after dinner sneeze

a lot of g says, t says

Korean hoagie face-off

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t says:  There was a week in time where I found it convenient to eat at a lot of Philly food trucks.  Perhaps I am not as well-trucked as a, but I nevertheless found some pretty interesting handheld foods that are worth mentioning.

As I was walking by Koja’s truck (it’s got some pretty bright colors), I was distracted by their advertisement of a “America’s Top 10 New Sandwich”.  Check it:

KoJa promoting its bulgogi sandwich

I couldn’t let the opportunity pass, so I ordered one and consumed it as I walked:

Koja bugogi steak sandwich = steak + onions + peppers + cheese + bread

This sandwich was interesting because it’s kind of like they made an ordinary cheesesteak except that you replace the standard meat with sweet, succulent bulgogi meat.  Sounds like a good idea, right?  I must say that the bread was wonderful on this sandwich – super soft.  The meat was surprisingly tender (bulgogi is commonly overcooked).  What was interesting, though, is that there was still cheese on the sandwich; the Korean flavor + cheese combination took some getting used to.  In the end, I feel that it was a solid sandwich, and a great deal!  (Something like $5, or maybe less than that?)  I’d give it another go if I needed to.

The next thing I needed to do was to find another Korean-inspired hoagie.  I knew just where to go: Tyson Bees.  But there was one problem.  Actually, there were two.  The first was that they discontinued the steamed pork buns – a favorite of mine, even if the quality of the product had gone down substantially since the truck changed owners (it was never as flavorful as it used to be, but still pretty good for $3).  They did, however, have a Korean bulgogi burrito.  I’ve had it before, but this time I asked them to put the filling onto a hoagie roll.  They did, no problem:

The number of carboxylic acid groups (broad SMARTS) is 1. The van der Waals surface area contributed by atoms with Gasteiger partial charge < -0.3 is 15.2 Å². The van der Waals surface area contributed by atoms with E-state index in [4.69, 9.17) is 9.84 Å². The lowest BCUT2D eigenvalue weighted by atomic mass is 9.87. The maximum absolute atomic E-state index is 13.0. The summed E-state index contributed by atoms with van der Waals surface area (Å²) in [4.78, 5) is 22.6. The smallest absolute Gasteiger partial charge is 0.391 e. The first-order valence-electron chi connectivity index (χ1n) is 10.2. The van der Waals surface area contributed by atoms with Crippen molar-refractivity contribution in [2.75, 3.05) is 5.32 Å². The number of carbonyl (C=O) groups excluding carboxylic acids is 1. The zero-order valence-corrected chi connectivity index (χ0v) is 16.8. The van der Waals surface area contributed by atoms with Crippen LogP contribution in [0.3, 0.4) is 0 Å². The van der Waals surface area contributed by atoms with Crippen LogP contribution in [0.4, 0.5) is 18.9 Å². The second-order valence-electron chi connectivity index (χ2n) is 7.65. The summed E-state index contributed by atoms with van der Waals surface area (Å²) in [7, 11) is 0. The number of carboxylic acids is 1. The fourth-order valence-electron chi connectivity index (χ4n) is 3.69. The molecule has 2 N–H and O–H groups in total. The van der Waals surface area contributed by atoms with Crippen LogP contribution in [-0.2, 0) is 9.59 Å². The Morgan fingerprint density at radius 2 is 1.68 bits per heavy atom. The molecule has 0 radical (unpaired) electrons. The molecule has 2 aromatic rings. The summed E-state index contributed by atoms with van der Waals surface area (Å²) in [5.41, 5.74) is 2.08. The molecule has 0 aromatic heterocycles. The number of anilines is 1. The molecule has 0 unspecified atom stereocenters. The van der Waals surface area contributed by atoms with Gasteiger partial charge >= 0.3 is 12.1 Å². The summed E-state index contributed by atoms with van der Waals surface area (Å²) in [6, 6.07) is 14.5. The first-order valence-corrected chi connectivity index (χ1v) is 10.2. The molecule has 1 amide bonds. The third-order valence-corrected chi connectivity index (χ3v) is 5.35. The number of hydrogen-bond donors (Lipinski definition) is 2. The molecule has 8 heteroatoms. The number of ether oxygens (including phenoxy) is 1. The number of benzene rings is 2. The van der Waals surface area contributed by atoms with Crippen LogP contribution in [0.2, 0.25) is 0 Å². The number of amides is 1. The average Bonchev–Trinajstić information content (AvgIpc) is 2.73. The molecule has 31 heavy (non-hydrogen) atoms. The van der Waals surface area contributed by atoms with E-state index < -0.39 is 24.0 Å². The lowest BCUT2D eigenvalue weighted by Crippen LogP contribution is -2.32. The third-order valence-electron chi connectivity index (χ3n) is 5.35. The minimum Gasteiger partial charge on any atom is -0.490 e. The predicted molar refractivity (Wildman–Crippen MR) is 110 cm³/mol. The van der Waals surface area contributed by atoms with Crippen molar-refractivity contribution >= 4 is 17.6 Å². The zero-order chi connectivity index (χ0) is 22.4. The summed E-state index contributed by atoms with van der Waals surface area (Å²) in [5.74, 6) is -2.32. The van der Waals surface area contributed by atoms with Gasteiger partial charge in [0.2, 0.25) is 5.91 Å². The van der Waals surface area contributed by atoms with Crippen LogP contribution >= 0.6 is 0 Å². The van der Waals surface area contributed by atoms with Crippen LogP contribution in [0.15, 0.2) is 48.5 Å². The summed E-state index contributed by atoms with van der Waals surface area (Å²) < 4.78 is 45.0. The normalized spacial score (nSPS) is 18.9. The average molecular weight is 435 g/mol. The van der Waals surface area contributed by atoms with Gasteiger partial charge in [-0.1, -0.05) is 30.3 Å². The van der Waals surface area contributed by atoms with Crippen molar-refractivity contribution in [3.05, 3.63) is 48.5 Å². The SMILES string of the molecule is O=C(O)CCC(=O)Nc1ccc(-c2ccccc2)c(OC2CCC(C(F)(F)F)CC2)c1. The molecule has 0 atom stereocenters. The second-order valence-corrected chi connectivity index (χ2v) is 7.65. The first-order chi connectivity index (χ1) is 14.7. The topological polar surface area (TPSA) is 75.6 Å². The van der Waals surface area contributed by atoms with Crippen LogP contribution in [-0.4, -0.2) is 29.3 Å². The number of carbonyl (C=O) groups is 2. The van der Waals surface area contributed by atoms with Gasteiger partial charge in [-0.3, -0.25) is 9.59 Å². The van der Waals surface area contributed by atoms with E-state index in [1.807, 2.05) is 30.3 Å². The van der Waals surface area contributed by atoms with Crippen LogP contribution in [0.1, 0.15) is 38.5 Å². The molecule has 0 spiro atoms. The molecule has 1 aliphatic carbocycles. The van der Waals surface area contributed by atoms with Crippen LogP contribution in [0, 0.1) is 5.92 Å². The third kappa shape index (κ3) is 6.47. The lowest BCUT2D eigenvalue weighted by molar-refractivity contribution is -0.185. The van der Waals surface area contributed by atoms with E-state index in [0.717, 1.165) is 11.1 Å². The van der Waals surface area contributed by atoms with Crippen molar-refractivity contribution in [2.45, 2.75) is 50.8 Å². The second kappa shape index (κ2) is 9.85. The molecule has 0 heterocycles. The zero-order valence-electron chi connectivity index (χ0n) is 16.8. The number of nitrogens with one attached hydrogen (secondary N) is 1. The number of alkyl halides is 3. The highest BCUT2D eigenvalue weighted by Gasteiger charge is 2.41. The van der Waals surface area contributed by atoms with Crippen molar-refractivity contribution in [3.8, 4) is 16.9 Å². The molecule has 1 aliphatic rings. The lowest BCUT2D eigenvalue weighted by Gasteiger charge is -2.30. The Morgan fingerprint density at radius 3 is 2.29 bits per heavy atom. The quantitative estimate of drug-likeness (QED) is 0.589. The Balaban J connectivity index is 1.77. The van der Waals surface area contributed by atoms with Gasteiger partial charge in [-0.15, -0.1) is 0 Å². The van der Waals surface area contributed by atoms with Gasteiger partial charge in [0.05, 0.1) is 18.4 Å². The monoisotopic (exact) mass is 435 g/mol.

Tyson Bee's bulgogi burrito on a hoagie roll = steak + rice + special sauce + kimchi + other stuff + cilantro

As you can see, this is definitely not like KoJa’s.  While KoJa’s paid homage to the classic cheesesteak, this is very different.  There’s meat and some kind of “special sauce”, kimchi, and a mix of veggies and herbs.  Unfortunately, Tyson Bee’s meat was fairly tough – it didn’t have the give that KoJa’s had.  Bummer.  The bread was also not as soft on the inside or as crackly on the outside.  However, the redeeming qualities were the kimchi and cilantro which added a nice zing to the sandwich.  The rice was superfluous, but of course, this was meant to be a burrito, so I can’t ding them for that. I can ding them for expense, though, as I think it costs more – something like $7-$8.

Conclusion: When push comes to shove, I’m actually going to give KoJa the nod for the bulgogi burrito – I just couldn’t wrap my head around Tyson Bee’s inferior beef.  That said, maybe I should suggest that KoJa should just toss some kimchi in their sandwiches – maybe at the last second.  Or maybe allow patrons to choose kimchi vs. cheese?  I mean, they’ve got to have kimchi because they’re a Korean food truck, right?

Written by afterdinnersneeze

3 December 2011 at 4:21pm

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